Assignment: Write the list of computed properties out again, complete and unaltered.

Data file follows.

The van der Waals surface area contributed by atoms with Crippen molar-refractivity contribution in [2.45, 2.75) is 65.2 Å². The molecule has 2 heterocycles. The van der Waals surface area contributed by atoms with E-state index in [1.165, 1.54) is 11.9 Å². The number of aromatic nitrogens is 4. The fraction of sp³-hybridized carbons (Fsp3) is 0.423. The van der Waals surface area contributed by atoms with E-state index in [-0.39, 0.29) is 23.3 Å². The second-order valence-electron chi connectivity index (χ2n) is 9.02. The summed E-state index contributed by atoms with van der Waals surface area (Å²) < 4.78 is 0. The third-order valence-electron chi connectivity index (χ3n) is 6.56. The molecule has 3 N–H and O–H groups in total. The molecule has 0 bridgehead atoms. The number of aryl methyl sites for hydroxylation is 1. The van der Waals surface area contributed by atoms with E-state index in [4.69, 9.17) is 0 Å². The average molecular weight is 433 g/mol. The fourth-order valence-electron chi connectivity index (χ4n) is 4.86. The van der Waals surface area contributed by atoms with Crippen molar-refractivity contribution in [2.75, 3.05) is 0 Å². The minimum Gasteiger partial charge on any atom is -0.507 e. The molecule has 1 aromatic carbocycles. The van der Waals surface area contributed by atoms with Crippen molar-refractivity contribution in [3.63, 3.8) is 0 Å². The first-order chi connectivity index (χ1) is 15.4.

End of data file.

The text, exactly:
The van der Waals surface area contributed by atoms with Crippen molar-refractivity contribution in [2.45, 2.75) is 65.2 Å². The molecule has 2 heterocycles. The van der Waals surface area contributed by atoms with E-state index in [1.165, 1.54) is 11.9 Å². The number of aromatic nitrogens is 4. The fraction of sp³-hybridized carbons (Fsp3) is 0.423. The van der Waals surface area contributed by atoms with E-state index in [-0.39, 0.29) is 23.3 Å². The second-order valence-electron chi connectivity index (χ2n) is 9.02. The summed E-state index contributed by atoms with van der Waals surface area (Å²) < 4.78 is 0. The third-order valence-electron chi connectivity index (χ3n) is 6.56. The molecule has 3 N–H and O–H groups in total. The molecule has 0 bridgehead atoms. The number of aryl methyl sites for hydroxylation is 1. The van der Waals surface area contributed by atoms with E-state index in [4.69, 9.17) is 0 Å². The average molecular weight is 433 g/mol. The fourth-order valence-electron chi connectivity index (χ4n) is 4.86. The van der Waals surface area contributed by atoms with Crippen molar-refractivity contribution in [2.75, 3.05) is 0 Å². The minimum Gasteiger partial charge on any atom is -0.507 e. The molecule has 1 aromatic carbocycles. The van der Waals surface area contributed by atoms with Crippen molar-refractivity contribution in [3.63, 3.8) is 0 Å². The first-order chi connectivity index (χ1) is 15.4.